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Erect–leaf posture promotes lodging resistance in oat plants under high plant population
- Wu, Wei, Ma, Bao-Luo
- European journal of agronomy 2019 v.103 pp. 175-187
- breeding, cultivars, genotype, grain yield, leaves, lodging, lodging resistance, oats, plant breeders, plant density, posture, root systems, supply balance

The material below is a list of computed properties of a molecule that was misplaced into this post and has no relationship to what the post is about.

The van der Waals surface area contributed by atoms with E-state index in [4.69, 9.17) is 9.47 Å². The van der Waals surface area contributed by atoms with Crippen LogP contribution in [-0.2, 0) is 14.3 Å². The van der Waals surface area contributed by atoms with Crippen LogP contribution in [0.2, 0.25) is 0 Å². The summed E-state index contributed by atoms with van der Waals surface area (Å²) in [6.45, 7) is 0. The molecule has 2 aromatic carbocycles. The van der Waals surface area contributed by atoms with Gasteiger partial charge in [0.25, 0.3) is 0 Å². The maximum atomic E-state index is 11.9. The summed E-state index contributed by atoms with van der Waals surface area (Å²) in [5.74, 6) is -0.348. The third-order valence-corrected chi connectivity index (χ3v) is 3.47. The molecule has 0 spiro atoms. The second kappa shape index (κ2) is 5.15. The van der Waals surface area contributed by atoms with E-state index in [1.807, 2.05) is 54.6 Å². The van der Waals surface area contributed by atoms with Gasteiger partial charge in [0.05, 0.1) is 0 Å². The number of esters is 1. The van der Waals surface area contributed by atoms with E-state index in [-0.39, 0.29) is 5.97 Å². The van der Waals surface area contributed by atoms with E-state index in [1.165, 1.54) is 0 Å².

- Developing an appropriate strategy to increase oat yield potential to meet the increasing market demand and overall returns is urgently needed. Crop lodging is the main constraint for improving oat yields. The objectives of this study were aimed to evaluate the effect of leaf posture on crop lodging resistance and lodging related traits, yield performance and their responses to plant populations. Four genotypes with similar yield potential, but differing substantially in leaf architecture, i.e., erect–leaf (E) vs. prostrate–leaf type (P), were tested under three plant population conditions. The results showed that with increasing plant densities from 200 to 600 plants m–2, resistance to stem lodging, resistance to root lodging, and grain yield were decreased, respectively by 21.9%, 14.9% and 6.8% for the P cultivars, but increased by 11.5%, 28.7%, and 3.2%, for E cultivars, averaged across both years. It implied that erect–leaf posture could promote crop resistance to lodging, especially under high plant population condition. Oat plants were more prone to anchorage failure than stem buckling, which was illustrated by the quantitative “safety factor” that was closely related to the visual lodging scores based on field investigation (R2 = 0.56* in 2017). Thus, root lodging should be targeted as the priority criteria in oat breeding for selecting more rigid root system. Taken together, two important attributes of the plant ideotype, i.e., erect–leaf architecture and rigid root system, could be recommended to plant breeders in selecting oat cultivars with improved high–yielding potential and strong lodging resistance.